Day two of The Arnold/Nationals started early. Too early, in my view. The Board of Governors meeting, the national assembly of USAW, where members can listen to the organization’s current state of affairs and
complain loudly voice their concerns, started at six in the morning. Not surprisingly, almost everyone in attendance at the meeting was a board member or worked for USAW. The only person from among the general membership was Lou Mangiaracina, who accompanied me to the meeting primarily because it guaranteed him a ride to the venue.
Following the meeting we had a quick breakfast at the creatively named Chicken and Egg down in the convention center’s food court, and from there we headed back to the venue to watch the arm wrestling finals. Like most people, my knowledge of arm wrestling started and ended with the extraordinary film Over the Top, which I’m pretty sure earned Sylvester Stallone an Oscar. Or at the very least it should have, since the level of depth and complexity he brings to the character of Lincoln Hawk is akin to that seen in Anthony Hopkin’s portrayal of Hannibal Lecter in Silence of the Lambs.
But then I saw the documentary Pulling John, about legendary arm wrestler John Brzenk, famous for being undefeated in arm wrestling for about as long as people have had arms. His victories against people two and three times his size are almost as impressive and improbable as the fact that his last name starts with the consonants “brz”. (At the moment I’m aggressively lobbying Hasbro to make “Brzenk” a legal word in Scrabble, which would significantly aid my playing.) Improbable consonant clusters aside, Pulling John piqued my interest in the strange world of arm wrestling, and I was hoping I might bump into Brzenk or one of the documentary’s other characters. As it turned out I didn’t see Brzenk, or his monstrous Russian rival Alexey Voevoda–who I’m pretty sure is part mountain–although I did see the rising star Travis Bagent.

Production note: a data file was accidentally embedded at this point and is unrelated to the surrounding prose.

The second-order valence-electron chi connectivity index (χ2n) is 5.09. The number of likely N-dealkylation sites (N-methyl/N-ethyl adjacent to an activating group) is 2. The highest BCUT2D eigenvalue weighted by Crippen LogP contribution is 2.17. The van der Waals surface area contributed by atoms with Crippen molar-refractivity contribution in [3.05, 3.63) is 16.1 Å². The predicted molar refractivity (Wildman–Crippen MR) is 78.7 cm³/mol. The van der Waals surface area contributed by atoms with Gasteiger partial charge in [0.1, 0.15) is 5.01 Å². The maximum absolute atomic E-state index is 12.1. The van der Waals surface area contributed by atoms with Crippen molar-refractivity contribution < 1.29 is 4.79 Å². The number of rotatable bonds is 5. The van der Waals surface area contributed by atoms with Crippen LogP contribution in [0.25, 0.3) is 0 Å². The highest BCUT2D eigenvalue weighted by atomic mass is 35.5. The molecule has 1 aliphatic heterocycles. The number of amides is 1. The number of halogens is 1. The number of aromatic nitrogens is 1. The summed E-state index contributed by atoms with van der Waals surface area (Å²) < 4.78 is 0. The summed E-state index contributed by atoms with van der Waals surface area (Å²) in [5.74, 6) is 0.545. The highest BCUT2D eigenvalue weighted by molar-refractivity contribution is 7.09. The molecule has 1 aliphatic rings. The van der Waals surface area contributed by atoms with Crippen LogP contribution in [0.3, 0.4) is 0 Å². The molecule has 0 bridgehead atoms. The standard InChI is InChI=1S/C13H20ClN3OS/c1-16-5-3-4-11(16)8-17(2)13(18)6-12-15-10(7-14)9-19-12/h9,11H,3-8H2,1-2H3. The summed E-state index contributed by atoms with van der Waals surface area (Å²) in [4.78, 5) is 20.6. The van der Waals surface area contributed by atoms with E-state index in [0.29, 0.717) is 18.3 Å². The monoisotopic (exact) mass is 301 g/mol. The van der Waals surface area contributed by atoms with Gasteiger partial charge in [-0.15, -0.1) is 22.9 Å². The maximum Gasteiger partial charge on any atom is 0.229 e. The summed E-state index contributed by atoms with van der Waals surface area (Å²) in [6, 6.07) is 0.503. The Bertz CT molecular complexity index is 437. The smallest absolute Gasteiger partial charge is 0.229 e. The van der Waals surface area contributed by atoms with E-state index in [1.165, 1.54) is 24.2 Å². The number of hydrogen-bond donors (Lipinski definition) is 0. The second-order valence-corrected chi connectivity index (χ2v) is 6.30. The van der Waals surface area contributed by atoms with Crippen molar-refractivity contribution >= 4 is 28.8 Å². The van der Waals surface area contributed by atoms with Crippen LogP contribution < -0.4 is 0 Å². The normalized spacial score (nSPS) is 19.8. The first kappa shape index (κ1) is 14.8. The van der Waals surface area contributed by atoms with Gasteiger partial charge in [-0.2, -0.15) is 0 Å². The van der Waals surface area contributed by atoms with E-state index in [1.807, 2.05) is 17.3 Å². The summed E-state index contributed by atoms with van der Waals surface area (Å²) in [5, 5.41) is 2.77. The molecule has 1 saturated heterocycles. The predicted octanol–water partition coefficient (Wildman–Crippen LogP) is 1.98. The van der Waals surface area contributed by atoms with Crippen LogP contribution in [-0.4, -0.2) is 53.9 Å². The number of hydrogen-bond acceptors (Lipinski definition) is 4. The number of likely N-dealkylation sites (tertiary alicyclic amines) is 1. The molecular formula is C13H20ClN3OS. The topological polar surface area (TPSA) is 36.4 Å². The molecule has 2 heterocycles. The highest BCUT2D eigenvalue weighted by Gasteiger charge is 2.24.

The arm wrestling itself was not quite as exciting as I had hoped, although it was still a good show. For one thing there were far fewer Over the Top moments involving special hat turning techniques than I was anticipating. Much of the competition didn’t even involve actual arm wrestling, but was instead a sort of jockeying for position before the match even started. The two competitors would square up and then spend the better part of five minutes adjusting their fingers and grips and generally doing anything but arm wrestling. The main referee at this point would be checking the grips, trying to straighten arms, wrists, and trying to make sure the contestants didn’t start prematurely. Only after this whole dance of hands had settled would the match begin. At this point you think you’re about to see some real action, and occasionally you do, but more often than not you also see various fouls committed by the competitors, which of course results in the match being stopped. From there the entire process must begin again. As exciting as the actual wrestling portion is it represents only a fraction of the competition time (making it not dissimilar from weightlifting, in that respect).
The arm wrestling spectacle was located on the main stage in the main hall, which meant we had yet another chance to walk through the manic frenzy of the Expo floor. Yes, the Expo floor is the beating, unnaturally swollen heart of The Arnold. This is where you get to see all manner of human beings, from the pasty, stupefied Ohioans not entirely sure what sort of alien species has landed in the middle of their state, to the gigantic and tanned behemoths–male and female–who have come for the bodybuilding and strength competitions.
This is also where the multitudes of vendors are, and where they are all doing their best to hawk their wares on an unsuspecting and largely uneducated public. These are the direct descendants of the medicine show charlatans and snake-oil sellers from the days of yore; only the context and details have changed. What’s also changed is the sheer number of them: over 700 at this year’s Expo. Seven hundred companies, all hoping to sell something.
It is nearly impossible to wander around this scene for any appreciable length of time without coming face to face with the specter of anabolic steroids and other performance-enhancing drugs. Anyone wh0’s been around strength sports long enough knows there are limits to what the normal human body can achieve in terms of size or strength on diet and exercise and supplements alone. True, there are outliers, people born with abilities that border on the supernatural, and it’s unfair to assume anything of any one particular person on the basis of appearance. But the belief that all these swollen and acne-scarred monsters are nothing more than genetic freaks who simply train hard and eat their Wheaties is absurd. You can almost feel the waves of artificial testosterone wafting through the Expo hall.
Apart from the actual use of anabolic steroids–of which I suspect there is a great deal–this is quite clearly a culture obsessed with such products, and with their perceived (and real) benefits, even if such use is ostensibly frowned upon. The promise of many of the Expo vendors’ products–but admittedly not all–is to provide the kind of results you can get with anabolic steroids and their kin. Most of them are likely to be largely or totally ineffective; a few are probably harmful. Others are simply repackaged and rebranded formulations of products known to work, such as protein or creatine.